It is easy to compare author Sally Rooney’s 2017 novel “Conversations with Friends” to Rooney’s very popular “Normal People.” A lot of her fanbase joined after reading the latter with high expectations (myself included). “Conversations with Friends” did not disappoint. It premiered with a series of the same name in May of 2022 on Hulu starring Alison Oliver and Joe Alwyn.
The main setting is Dublin, Ireland in the early 2010s. The story centers around Frances, a 21-year-old bisexual college student who has a close relationship with writing. She and her ex-girlfriend turned best friend Bobbi do slam poetry together on the weekends. Her world completely changes upon meeting famous photographer Melissa and her husband Nick. Frances is captivated by Nick and his life with Melissa and upon spending more time with them, she begins to form feelings toward Nick that she does not know what to do with.
Frances is a complex character that is written beautifully. As the book is written in first-person point of view, readers really get to see inside her head and understand the motivations behind her actions. She goes in-depth on her views and relationships with Bobbi and Nick. She is quite blunt and cynical as well and can be really hard on herself.
As a reader, you are rooting for her and only wish for the best but she tends to self-sabotage situations with school and her relationships. Her passion for writing stays but she faces writer’s block at many different points in the book as she goes through personal struggles.
She has problems with her father and her health. Her father had been distant since she was a child and pulled away from her several times. Throughout the novel, Frances tries to reconcile with her father and grapples with the fact that it is harder to connect with him than it seems.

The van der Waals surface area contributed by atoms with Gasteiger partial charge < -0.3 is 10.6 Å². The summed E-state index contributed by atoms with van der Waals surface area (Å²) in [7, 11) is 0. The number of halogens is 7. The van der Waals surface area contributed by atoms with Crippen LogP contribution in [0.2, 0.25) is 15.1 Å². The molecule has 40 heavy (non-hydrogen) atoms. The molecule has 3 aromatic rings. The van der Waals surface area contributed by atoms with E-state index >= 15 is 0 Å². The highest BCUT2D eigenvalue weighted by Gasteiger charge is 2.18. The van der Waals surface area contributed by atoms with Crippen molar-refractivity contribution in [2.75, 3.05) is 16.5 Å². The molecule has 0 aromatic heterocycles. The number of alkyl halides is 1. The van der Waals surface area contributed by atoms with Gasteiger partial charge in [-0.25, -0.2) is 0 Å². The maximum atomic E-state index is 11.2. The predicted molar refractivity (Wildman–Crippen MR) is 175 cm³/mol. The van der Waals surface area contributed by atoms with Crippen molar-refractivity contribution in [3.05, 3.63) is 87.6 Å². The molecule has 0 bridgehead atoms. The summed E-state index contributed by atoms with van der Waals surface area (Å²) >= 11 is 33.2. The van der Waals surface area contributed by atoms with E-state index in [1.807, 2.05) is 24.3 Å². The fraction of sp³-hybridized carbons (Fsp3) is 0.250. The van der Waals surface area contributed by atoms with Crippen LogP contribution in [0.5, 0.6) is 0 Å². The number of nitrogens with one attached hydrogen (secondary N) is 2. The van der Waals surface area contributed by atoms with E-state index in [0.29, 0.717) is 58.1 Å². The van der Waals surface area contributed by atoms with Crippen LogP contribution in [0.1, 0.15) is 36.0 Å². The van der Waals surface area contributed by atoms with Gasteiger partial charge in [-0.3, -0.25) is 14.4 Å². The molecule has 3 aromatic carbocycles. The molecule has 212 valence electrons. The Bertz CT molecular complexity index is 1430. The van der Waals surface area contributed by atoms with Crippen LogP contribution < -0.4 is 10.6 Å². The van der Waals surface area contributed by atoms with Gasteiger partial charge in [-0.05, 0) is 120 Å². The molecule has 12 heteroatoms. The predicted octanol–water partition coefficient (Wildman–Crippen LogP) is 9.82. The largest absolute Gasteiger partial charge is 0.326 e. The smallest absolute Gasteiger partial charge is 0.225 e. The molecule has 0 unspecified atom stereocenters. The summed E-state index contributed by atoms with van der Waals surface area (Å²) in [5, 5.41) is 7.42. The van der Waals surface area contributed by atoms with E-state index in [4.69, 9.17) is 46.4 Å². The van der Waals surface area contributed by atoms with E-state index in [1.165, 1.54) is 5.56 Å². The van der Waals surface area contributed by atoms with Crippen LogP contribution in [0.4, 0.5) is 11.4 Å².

About halfway through the novel, Frances suffers a reproductive health problem that hinders her life experiences as well. She has to deal with the physical pain and also the implications that this illness might have in the future. She fears she will be viewed as a “sick person” meaning she would be treated differently from her peers. As a result, she avoids telling people about her condition.
Despite this book being called “Conversations with Friends” there are many themes of love. Can one person love more than one person at a time? Frances struggles with her love for Bobbi and Nick at the same time. All three of them handle love differently and go about it in their own way. Bobbi doesn’t believe in relationships and yet finds herself still drawn to Frances. Frances, being in the middle, seems to be hyper-aware of both of them at the same time. She never fully pulls away from Bobbi even when she is invested in her relationship with Nick (while he is simultaneously married to Melissa.)
While this book has many themes and discussions of love I wouldn’t describe it as a romance. Her relationship with Nick is not only questionable but messy. Other than it being an affair, Nick is much older and Frances loses sight of herself trying to make the relationship work.
The main aspect of this book that bothered me was the ending. Frances chooses something that goes against her character development. Yet again. Rooney is known for unresolved endings because that’s exactly how life is.
I previously wrote a review of Rooney’s “Normal People” for The Montclarion. What I stated still stands for the fantastic aspects of this book. The writing style is refreshing, the character work is great and very genuine as well. The plot had good pacing and kept me engaged during this story.
Like Rooney’s other works, there are no quotation marks included in the dialogue of this book. Some readers feel as though this makes it more challenging to read but I disagree. I feel it is quite easy to catch on to and follow.
I’d recommend this book to college students as well as people who feel lost. This book has a lot of really fun moments and memorable conversations between characters. But it can also get very serious and it deals a lot with Frances’s personal struggles. She is a character who is lost and needs to find her own way in time, a feeling that a lot of college students can relate to.